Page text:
On June 5, finance ministers from the G-7 countries (the United States, Japan, Germany, Britain, France, Italy and Canada) reached a milestone agreement to impose a new global minimum corporate tax of at least 15 percent.
The levy would impact the largest of multinational companies, potentially forcing technology giants like Amazon, Facebook and Google, as well as other big global businesses, to pay taxes to countries based on where their goods or services are sold.
U.S. Treasury Secretary Janet Yellin has been calling for the introduction of such a minimum for some time, in an effort to slow the race to the bottom on corporate tax rates. Yellin notes that the Biden administration has already announced plans for bold domestic action, which include raising the U.S. minimum tax rate, and is in the process of renewing its international engagement with other countries, which she says is vital to ending the pressures of tax competition and corporate tax base erosion. Yellin argues that such a rate could be used to ensure that the global economy thrives based on a “more level playing field in the taxation of multinational corporations, and spurs innovation, growth and prosperity.”
How will the global minimum tax work?
The new rate minimum would apply to overseas profits of large multinational companies. Governments could still set whatever local corporate tax rate they want, but if companies pay lower rates in a particular country, their home governments could "top up" their taxes to the agreed minimum rate, thus eliminating the advantage of shifting profits to a tax haven.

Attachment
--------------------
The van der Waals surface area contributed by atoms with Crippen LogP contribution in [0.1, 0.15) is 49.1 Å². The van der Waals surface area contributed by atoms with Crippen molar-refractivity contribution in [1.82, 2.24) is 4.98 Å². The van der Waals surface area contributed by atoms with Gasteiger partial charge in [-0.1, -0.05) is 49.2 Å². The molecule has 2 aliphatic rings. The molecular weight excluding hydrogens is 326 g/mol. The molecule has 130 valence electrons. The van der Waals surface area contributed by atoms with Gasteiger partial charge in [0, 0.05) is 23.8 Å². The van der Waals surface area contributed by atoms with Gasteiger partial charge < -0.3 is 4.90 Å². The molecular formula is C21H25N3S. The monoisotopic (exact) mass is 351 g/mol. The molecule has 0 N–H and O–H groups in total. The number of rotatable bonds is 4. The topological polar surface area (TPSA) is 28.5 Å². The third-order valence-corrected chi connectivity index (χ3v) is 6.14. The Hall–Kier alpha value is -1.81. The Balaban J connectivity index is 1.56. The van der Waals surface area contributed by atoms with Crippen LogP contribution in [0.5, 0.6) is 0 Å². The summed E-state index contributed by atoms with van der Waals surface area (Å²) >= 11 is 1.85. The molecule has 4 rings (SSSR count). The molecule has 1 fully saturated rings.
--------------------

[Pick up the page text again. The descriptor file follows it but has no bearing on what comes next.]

The Biden administration has said it wants to deny benefits for taxes paid to countries that do not agree to a minimum rate.
While this is an unprecedented milestone, the next big step is to get the G-20 nations to agree to the minimum rate. Yellin says the U.S. is working toward that accord, and notes that interplay with the European digital services tax will also need to be addressed.
Given the number of countries involved, it remains to be seen how this type of sweeping agreement will be finalized. The G-7 nations do exert significant influence and they’ll be pushing to obtain a similar agreement from the rest of the G-20. The pact is, in principle, aligned with the OECD framework on base erosion and profit shifting and, as such, the OECD welcomed the G-7 announcement as a step toward every company paying its “fair share” of taxes.
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